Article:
Sunday, November 25, 2018


Another tour means a new best-of collection is in order for the Mac, although this one also marks 50 years for the group. And in true band form, it also is being marked with yet another controversy. With Lindsey Buckingham fired and suing the other members, it proves once and for all that there just won't be a happily-ever-after ending for rock's ultimate soap opera.

I'm always amused by the idea of a casual Mac fan getting one of these collections, listening to the first song, and being completely confused by the old blues tune they hear. "This isn't Rhiannon," you can imagine them saying, confronted by the rowdy Shake Your Moneymaker. This three-disc set starts off with a hefty helping of the blues band originally called Peter Green's Fleetwood Mac, at that point major players in the British blues boom. Their first leader was one of the true guitar heroes, plus the author of several fantastic tracks, including Black Magic Woman, Oh Well and The Green Manalishi. The whole first disc is devoted to the pre-Buckingham/Nicks era, and quite rightly. Even with various guitar player departures and revolving lineups, they still managed to put out high-quality albums, with excellent tracks such as Sentimental Lady and Spare Me A Little Of Your Love highlighting players such as Bob Welch and then-newcomer Christine McVie.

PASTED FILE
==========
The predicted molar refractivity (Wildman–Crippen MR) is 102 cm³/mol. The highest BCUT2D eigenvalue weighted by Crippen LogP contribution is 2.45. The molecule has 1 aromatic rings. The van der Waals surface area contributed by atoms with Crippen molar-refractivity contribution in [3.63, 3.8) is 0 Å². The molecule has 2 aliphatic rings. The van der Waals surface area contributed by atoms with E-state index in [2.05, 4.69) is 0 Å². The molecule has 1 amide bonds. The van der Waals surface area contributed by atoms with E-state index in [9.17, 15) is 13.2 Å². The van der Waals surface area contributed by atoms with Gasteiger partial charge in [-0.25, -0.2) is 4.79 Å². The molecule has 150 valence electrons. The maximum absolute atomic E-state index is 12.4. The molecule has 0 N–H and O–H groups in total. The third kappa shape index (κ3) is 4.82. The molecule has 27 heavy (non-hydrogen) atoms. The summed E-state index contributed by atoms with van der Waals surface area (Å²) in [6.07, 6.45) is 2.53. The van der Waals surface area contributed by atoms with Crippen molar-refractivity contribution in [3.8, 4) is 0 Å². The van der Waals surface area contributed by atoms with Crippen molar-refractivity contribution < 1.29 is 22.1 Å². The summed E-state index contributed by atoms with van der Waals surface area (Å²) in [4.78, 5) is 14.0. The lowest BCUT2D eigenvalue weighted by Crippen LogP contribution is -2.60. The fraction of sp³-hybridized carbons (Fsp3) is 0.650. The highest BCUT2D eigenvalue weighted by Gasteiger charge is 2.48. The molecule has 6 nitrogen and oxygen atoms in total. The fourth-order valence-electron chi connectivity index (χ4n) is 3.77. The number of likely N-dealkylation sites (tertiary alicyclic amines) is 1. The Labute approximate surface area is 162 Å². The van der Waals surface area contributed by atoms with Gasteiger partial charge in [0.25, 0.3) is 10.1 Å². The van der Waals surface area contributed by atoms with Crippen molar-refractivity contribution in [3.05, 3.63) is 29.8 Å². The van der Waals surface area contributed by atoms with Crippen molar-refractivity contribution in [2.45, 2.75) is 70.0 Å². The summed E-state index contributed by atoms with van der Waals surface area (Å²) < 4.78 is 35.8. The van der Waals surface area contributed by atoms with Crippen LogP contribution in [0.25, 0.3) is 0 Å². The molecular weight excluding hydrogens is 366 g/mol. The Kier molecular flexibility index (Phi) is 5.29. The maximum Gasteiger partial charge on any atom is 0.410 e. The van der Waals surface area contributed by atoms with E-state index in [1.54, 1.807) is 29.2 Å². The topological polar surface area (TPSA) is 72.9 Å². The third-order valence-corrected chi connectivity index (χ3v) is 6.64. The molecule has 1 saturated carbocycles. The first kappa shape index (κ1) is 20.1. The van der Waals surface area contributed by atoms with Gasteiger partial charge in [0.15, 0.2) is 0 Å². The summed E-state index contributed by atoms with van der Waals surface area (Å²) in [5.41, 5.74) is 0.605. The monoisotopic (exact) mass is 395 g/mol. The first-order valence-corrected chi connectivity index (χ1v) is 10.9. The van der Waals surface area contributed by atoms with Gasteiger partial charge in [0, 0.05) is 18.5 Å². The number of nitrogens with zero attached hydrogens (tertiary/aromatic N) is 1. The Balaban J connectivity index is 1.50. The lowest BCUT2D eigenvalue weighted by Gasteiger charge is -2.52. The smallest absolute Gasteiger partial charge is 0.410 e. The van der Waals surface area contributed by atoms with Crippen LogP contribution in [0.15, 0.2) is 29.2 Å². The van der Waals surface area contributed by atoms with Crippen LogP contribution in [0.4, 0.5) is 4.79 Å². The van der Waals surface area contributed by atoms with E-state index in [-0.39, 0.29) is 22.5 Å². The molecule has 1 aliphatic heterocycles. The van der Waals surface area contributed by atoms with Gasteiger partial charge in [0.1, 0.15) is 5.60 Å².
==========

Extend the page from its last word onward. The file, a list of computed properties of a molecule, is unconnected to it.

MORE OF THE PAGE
Disc two is the glory years of smash hits from the Buckingham-Nicks-McVie trio of writers, from the megasellers Fleetwood Mac, Rumours and Tusk. These are no-brainer choices, as such highly predictable, with no room for anything other than hit after hit: Monday Morning, Over My Head, Rhiannon, Say You Love Me, The Chain, Sara and more. There's no point trying to find a different way to tell that part of the story, and as familiar as these tunes are, they still remain strong and vibrant.

Disc three is a more complicated story, as the band fought to survive through constant lineup shuffles, as the three singers kept leaving and returning. While Rumours always gets treated as the ultimate Mac album, people forget how wonderful 1987's Tango In The Night was, featuring a run of hits to rival any of their others: Big Love, Everywhere, Little Lies and Seven Wonders. That was the last great album though, and after that the collection has to find odd tracks from lesser lights such as 1990's Buckingham-less Behind The Mask (Save Me), the no-Nicks or Buckingham 1995 album Time (I Do), or the Christine-missing Say You Will in 2003 (Peacekeeper). It's a sad fact that the band has been unable to recapture a recording vibrancy in its later years, but who knows? Maybe they'll be inspired to record with new members Neil Finn and Mike Campbell. Stranger things have happened in Fleetwood Mac's career, and no matter what, you can never count them out.

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